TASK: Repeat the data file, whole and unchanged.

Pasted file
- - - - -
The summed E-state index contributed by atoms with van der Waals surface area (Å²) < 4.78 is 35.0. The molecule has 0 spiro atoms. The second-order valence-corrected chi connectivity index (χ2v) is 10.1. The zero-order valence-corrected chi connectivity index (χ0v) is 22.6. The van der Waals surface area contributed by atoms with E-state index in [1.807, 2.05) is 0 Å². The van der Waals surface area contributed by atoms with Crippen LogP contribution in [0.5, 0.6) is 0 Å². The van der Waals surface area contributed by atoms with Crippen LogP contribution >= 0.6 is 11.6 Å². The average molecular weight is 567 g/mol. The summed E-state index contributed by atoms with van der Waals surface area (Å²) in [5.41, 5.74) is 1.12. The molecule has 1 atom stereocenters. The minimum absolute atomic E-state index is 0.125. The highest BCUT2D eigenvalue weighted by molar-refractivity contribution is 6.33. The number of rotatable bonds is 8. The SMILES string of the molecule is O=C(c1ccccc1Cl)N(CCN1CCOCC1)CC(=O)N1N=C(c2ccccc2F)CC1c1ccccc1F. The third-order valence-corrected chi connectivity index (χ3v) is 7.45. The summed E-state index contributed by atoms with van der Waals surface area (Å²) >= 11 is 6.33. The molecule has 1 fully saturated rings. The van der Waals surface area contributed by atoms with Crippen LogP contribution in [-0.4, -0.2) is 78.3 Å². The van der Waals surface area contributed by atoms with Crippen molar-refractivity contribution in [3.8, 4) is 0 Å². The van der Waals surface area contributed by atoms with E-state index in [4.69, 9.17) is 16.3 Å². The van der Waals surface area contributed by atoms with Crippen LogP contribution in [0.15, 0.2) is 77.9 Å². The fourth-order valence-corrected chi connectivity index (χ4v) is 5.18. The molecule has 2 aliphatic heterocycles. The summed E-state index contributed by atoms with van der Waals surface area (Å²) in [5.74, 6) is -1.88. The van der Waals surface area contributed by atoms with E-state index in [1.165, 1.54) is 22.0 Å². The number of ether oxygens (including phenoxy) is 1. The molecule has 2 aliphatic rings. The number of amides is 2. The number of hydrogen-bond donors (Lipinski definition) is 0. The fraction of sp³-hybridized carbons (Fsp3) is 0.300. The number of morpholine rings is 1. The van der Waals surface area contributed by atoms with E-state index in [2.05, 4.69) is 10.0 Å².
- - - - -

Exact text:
The summed E-state index contributed by atoms with van der Waals surface area (Å²) < 4.78 is 35.0. The molecule has 0 spiro atoms. The second-order valence-corrected chi connectivity index (χ2v) is 10.1. The zero-order valence-corrected chi connectivity index (χ0v) is 22.6. The van der Waals surface area contributed by atoms with E-state index in [1.807, 2.05) is 0 Å². The van der Waals surface area contributed by atoms with Crippen LogP contribution in [0.5, 0.6) is 0 Å². The van der Waals surface area contributed by atoms with Crippen LogP contribution >= 0.6 is 11.6 Å². The average molecular weight is 567 g/mol. The summed E-state index contributed by atoms with van der Waals surface area (Å²) in [5.41, 5.74) is 1.12. The molecule has 1 atom stereocenters. The minimum absolute atomic E-state index is 0.125. The highest BCUT2D eigenvalue weighted by molar-refractivity contribution is 6.33. The number of rotatable bonds is 8. The SMILES string of the molecule is O=C(c1ccccc1Cl)N(CCN1CCOCC1)CC(=O)N1N=C(c2ccccc2F)CC1c1ccccc1F. The third-order valence-corrected chi connectivity index (χ3v) is 7.45. The summed E-state index contributed by atoms with van der Waals surface area (Å²) >= 11 is 6.33. The molecule has 1 fully saturated rings. The van der Waals surface area contributed by atoms with Crippen LogP contribution in [-0.4, -0.2) is 78.3 Å². The van der Waals surface area contributed by atoms with Crippen molar-refractivity contribution in [3.8, 4) is 0 Å². The van der Waals surface area contributed by atoms with E-state index in [4.69, 9.17) is 16.3 Å². The van der Waals surface area contributed by atoms with Crippen LogP contribution in [0.15, 0.2) is 77.9 Å². The fourth-order valence-corrected chi connectivity index (χ4v) is 5.18. The molecule has 2 aliphatic heterocycles. The summed E-state index contributed by atoms with van der Waals surface area (Å²) in [5.74, 6) is -1.88. The van der Waals surface area contributed by atoms with E-state index in [1.165, 1.54) is 22.0 Å². The number of ether oxygens (including phenoxy) is 1. The molecule has 2 aliphatic rings. The number of amides is 2. The number of hydrogen-bond donors (Lipinski definition) is 0. The fraction of sp³-hybridized carbons (Fsp3) is 0.300. The number of morpholine rings is 1. The van der Waals surface area contributed by atoms with E-state index in [2.05, 4.69) is 10.0 Å².